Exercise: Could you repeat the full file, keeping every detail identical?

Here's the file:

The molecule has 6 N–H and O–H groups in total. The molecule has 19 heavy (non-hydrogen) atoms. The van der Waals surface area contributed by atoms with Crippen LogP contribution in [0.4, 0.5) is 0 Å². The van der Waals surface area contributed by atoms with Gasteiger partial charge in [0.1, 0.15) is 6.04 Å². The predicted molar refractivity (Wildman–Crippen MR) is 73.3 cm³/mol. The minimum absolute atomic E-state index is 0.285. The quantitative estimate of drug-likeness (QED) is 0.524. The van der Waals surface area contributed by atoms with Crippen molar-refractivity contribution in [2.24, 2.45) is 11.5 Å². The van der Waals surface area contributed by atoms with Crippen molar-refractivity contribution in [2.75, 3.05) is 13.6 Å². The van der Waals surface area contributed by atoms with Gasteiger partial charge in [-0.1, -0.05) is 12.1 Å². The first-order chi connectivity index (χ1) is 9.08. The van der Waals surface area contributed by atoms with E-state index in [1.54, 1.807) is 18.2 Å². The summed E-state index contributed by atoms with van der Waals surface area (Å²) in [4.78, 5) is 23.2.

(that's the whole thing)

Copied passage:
The molecule has 6 N–H and O–H groups in total. The molecule has 19 heavy (non-hydrogen) atoms. The van der Waals surface area contributed by atoms with Crippen LogP contribution in [0.4, 0.5) is 0 Å². The van der Waals surface area contributed by atoms with Gasteiger partial charge in [0.1, 0.15) is 6.04 Å². The predicted molar refractivity (Wildman–Crippen MR) is 73.3 cm³/mol. The minimum absolute atomic E-state index is 0.285. The quantitative estimate of drug-likeness (QED) is 0.524. The van der Waals surface area contributed by atoms with Crippen molar-refractivity contribution in [2.24, 2.45) is 11.5 Å². The van der Waals surface area contributed by atoms with Crippen molar-refractivity contribution in [2.75, 3.05) is 13.6 Å². The van der Waals surface area contributed by atoms with Gasteiger partial charge in [-0.1, -0.05) is 12.1 Å². The first-order chi connectivity index (χ1) is 9.08. The van der Waals surface area contributed by atoms with E-state index in [1.54, 1.807) is 18.2 Å². The summed E-state index contributed by atoms with van der Waals surface area (Å²) in [4.78, 5) is 23.2.